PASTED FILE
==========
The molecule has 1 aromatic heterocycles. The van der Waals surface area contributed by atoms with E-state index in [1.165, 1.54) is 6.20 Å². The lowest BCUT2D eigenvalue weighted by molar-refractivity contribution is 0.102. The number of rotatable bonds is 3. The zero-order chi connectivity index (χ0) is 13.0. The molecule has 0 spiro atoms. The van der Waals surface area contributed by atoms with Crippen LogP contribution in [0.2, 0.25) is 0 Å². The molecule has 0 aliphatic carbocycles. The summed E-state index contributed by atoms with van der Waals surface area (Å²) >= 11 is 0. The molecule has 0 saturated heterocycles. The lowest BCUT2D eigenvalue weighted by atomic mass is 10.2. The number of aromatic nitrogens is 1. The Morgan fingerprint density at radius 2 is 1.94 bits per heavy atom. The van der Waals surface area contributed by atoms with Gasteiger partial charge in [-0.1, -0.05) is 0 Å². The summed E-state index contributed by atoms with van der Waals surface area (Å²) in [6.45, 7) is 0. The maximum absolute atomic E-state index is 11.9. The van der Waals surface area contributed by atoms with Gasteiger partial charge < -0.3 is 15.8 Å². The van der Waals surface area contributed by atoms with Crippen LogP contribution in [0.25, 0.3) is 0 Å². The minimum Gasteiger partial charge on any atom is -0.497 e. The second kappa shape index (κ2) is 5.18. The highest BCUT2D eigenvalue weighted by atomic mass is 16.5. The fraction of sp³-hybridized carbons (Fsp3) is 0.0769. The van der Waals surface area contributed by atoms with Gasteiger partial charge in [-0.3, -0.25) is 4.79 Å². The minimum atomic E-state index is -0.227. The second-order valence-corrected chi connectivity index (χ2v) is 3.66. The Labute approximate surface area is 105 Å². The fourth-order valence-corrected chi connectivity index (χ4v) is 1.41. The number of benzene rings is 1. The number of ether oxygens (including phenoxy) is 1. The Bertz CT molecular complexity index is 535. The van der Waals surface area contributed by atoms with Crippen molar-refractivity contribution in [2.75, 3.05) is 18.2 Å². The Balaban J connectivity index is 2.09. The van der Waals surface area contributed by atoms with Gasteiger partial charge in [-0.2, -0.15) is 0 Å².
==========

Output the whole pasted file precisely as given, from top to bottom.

The molecule has 1 aromatic heterocycles. The van der Waals surface area contributed by atoms with E-state index in [1.165, 1.54) is 6.20 Å². The lowest BCUT2D eigenvalue weighted by molar-refractivity contribution is 0.102. The number of rotatable bonds is 3. The zero-order chi connectivity index (χ0) is 13.0. The molecule has 0 spiro atoms. The van der Waals surface area contributed by atoms with Crippen LogP contribution in [0.2, 0.25) is 0 Å². The molecule has 0 aliphatic carbocycles. The summed E-state index contributed by atoms with van der Waals surface area (Å²) >= 11 is 0. The molecule has 0 saturated heterocycles. The lowest BCUT2D eigenvalue weighted by atomic mass is 10.2. The number of aromatic nitrogens is 1. The Morgan fingerprint density at radius 2 is 1.94 bits per heavy atom. The van der Waals surface area contributed by atoms with Gasteiger partial charge in [-0.1, -0.05) is 0 Å². The summed E-state index contributed by atoms with van der Waals surface area (Å²) in [6.45, 7) is 0. The maximum absolute atomic E-state index is 11.9. The van der Waals surface area contributed by atoms with Gasteiger partial charge < -0.3 is 15.8 Å². The van der Waals surface area contributed by atoms with Crippen LogP contribution in [0.25, 0.3) is 0 Å². The minimum Gasteiger partial charge on any atom is -0.497 e. The second kappa shape index (κ2) is 5.18. The highest BCUT2D eigenvalue weighted by atomic mass is 16.5. The fraction of sp³-hybridized carbons (Fsp3) is 0.0769. The van der Waals surface area contributed by atoms with Gasteiger partial charge in [-0.3, -0.25) is 4.79 Å². The minimum atomic E-state index is -0.227. The second-order valence-corrected chi connectivity index (χ2v) is 3.66. The Labute approximate surface area is 105 Å². The fourth-order valence-corrected chi connectivity index (χ4v) is 1.41. The number of benzene rings is 1. The number of ether oxygens (including phenoxy) is 1. The Bertz CT molecular complexity index is 535. The van der Waals surface area contributed by atoms with Crippen molar-refractivity contribution in [2.75, 3.05) is 18.2 Å². The Balaban J connectivity index is 2.09. The van der Waals surface area contributed by atoms with Gasteiger partial charge in [-0.2, -0.15) is 0 Å².